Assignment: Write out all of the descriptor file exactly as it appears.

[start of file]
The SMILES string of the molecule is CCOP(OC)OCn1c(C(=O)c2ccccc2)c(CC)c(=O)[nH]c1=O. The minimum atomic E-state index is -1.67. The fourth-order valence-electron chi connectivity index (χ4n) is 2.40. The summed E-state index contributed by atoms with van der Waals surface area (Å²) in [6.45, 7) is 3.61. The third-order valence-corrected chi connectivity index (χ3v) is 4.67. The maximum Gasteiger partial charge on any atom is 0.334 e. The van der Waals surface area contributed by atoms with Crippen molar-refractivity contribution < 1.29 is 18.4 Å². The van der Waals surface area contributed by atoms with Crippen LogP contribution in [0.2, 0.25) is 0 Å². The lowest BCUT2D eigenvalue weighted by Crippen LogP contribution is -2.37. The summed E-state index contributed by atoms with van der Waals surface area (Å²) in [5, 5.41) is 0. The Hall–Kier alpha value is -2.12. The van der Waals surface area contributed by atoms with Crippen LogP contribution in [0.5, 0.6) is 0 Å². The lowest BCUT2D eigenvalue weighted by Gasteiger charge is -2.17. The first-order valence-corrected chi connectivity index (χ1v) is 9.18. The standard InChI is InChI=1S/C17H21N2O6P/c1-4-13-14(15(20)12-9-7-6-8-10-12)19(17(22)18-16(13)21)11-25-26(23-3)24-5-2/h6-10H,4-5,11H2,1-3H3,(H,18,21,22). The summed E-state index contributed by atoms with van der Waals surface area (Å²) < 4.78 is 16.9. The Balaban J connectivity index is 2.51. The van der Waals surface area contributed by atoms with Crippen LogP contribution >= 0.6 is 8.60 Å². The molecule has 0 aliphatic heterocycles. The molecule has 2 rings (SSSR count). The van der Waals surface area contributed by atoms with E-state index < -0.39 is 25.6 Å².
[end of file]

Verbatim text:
The SMILES string of the molecule is CCOP(OC)OCn1c(C(=O)c2ccccc2)c(CC)c(=O)[nH]c1=O. The minimum atomic E-state index is -1.67. The fourth-order valence-electron chi connectivity index (χ4n) is 2.40. The summed E-state index contributed by atoms with van der Waals surface area (Å²) in [6.45, 7) is 3.61. The third-order valence-corrected chi connectivity index (χ3v) is 4.67. The maximum Gasteiger partial charge on any atom is 0.334 e. The van der Waals surface area contributed by atoms with Crippen molar-refractivity contribution < 1.29 is 18.4 Å². The van der Waals surface area contributed by atoms with Crippen LogP contribution in [0.2, 0.25) is 0 Å². The lowest BCUT2D eigenvalue weighted by Crippen LogP contribution is -2.37. The summed E-state index contributed by atoms with van der Waals surface area (Å²) in [5, 5.41) is 0. The Hall–Kier alpha value is -2.12. The van der Waals surface area contributed by atoms with Crippen LogP contribution in [0.5, 0.6) is 0 Å². The lowest BCUT2D eigenvalue weighted by Gasteiger charge is -2.17. The first-order valence-corrected chi connectivity index (χ1v) is 9.18. The standard InChI is InChI=1S/C17H21N2O6P/c1-4-13-14(15(20)12-9-7-6-8-10-12)19(17(22)18-16(13)21)11-25-26(23-3)24-5-2/h6-10H,4-5,11H2,1-3H3,(H,18,21,22). The summed E-state index contributed by atoms with van der Waals surface area (Å²) < 4.78 is 16.9. The Balaban J connectivity index is 2.51. The van der Waals surface area contributed by atoms with Crippen LogP contribution >= 0.6 is 8.60 Å². The molecule has 0 aliphatic heterocycles. The molecule has 2 rings (SSSR count). The van der Waals surface area contributed by atoms with E-state index < -0.39 is 25.6 Å².